Mata Hari is a fascinating character: an exotic, enigmatic woman who used her fabled powers of seduction to extract secrets from the enemy. Or did she? Peel away the veils of history, and her story looks very different; modern scholars see her not as an unscrupulous spy but as a victim of politics and the sexual mores of the time.
There’s another view: Mata Hari, a.k.a. Margaretha Zelle McLeod, the person, who lived from 1876 to 1917. In the five-issue series Mata Hari, part of the new Berger Books line from Dark Horse Comics, writer Emma Beeby, artist Ariela Kristantina (Insexts) and colorist Pat Masioni tell the story of Mata Hari from her own point of view — although, and this is part of what makes her so interesting, she is the ultimate unreliable narrator.
CBR talked to Beeby about what it was like to go deep into the story of the world’s most famous spy for Mata Hari, which debuts in February.
CBR: How did you first hear about Mata Hari, and what interested you initially? How has your view of her changed from your first impression?
Emma Beeby:: I have no idea when I first heard of her. She’s part of the popular consciousness, this femme fatale archetype — a spy, a seductress, someone daring and amoral. A female Bond, or something. I happened to come across a biography and wanted to read about that. But she was more interesting and extraordinary than even that expectation. She says she’s a princess, she runs away to the circus, she goes from disgraced penniless girl with no prospects to the toast of Europe, only to fall back into disgrace as a double agent and is executed. There’s a bit of everything in her story: rags to riches, classical tragedy, Icarus fable, sex and spectacle, plus all the patriarchal crap she deals with makes it feel very relevant to what’s happening in the light of #MeToo. I try to connect to the best and worst of her. I don’t want to hide the bad to show her in a better light. She did that, but I won’t.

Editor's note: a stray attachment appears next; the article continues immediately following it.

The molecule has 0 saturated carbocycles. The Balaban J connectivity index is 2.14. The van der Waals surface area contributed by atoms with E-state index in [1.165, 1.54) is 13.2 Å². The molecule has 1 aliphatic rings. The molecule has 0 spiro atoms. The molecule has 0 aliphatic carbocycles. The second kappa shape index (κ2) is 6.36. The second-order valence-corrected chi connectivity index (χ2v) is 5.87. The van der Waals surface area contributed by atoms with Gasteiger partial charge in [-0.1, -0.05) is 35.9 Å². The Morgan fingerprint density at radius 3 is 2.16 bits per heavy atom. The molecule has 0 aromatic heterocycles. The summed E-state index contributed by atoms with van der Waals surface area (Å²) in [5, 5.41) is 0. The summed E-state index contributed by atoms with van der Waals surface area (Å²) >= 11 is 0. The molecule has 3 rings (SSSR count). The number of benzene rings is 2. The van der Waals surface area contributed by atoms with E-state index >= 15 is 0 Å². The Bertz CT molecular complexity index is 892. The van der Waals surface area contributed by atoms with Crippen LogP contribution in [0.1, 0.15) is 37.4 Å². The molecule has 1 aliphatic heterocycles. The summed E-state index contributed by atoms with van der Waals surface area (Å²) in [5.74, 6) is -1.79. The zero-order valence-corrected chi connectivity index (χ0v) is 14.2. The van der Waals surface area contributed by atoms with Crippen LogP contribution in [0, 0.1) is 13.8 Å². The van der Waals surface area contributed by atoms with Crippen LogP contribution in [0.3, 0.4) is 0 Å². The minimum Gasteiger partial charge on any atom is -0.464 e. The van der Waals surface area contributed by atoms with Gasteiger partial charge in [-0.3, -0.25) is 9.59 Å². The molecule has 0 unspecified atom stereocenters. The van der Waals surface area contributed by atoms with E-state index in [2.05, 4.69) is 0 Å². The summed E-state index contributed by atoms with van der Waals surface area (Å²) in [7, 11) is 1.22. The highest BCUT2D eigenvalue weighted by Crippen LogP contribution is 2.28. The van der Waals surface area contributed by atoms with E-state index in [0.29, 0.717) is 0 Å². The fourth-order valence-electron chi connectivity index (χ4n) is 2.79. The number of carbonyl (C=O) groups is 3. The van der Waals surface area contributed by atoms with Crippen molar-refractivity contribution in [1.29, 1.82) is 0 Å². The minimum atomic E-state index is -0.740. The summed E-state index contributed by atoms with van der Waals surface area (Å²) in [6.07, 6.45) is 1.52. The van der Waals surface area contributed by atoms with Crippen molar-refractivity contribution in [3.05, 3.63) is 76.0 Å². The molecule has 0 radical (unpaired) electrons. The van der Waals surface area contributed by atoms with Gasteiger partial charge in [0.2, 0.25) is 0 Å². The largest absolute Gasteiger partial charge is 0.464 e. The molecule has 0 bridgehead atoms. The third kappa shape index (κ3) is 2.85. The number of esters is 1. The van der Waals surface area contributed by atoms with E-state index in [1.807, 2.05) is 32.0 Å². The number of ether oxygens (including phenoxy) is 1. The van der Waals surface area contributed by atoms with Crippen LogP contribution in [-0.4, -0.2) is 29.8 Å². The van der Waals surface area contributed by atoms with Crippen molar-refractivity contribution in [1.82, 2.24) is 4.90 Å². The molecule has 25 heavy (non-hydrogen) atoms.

How did you come together to do this story?
I loved Ariela’s work, particularly on Insexts, and sent some of that to Karen. We agreed she’d be perfect, we wanted to try to get her on board, and thankfully Ariela said yes! We’re all continents apart, so mostly we talk by email, but we did manage to meet up last year at a convention, which was lovely, and not just because Ariela gave me an early watercolor version of the first cover, now proudly displayed on my wall.
Last October was the 100th anniversary of Mata Hari’s death. I know the French government was supposed to declassify some of their documents on her. Did any of that play into the story?
I was already into the writing by then, and the more I read about the farcical foregone conclusion of the trial, the less value I saw in trying to learn more about the case than was already out there, beyond doing it for my own curiosity. There’s some weird things in the case that maybe will be revealed in those documents: like the key evidence of telegrams that seem to conclusively name her as a German spy, that were sent in a code the Germans knew was broken. The originals apparently disappeared, several had dates that didn’t match up, and not all of them made it to the investigators. Maybe there’s more pieces of evidence to go through like that. The trouble is, the case was never about the evidence. So, I leave going through all that to historians!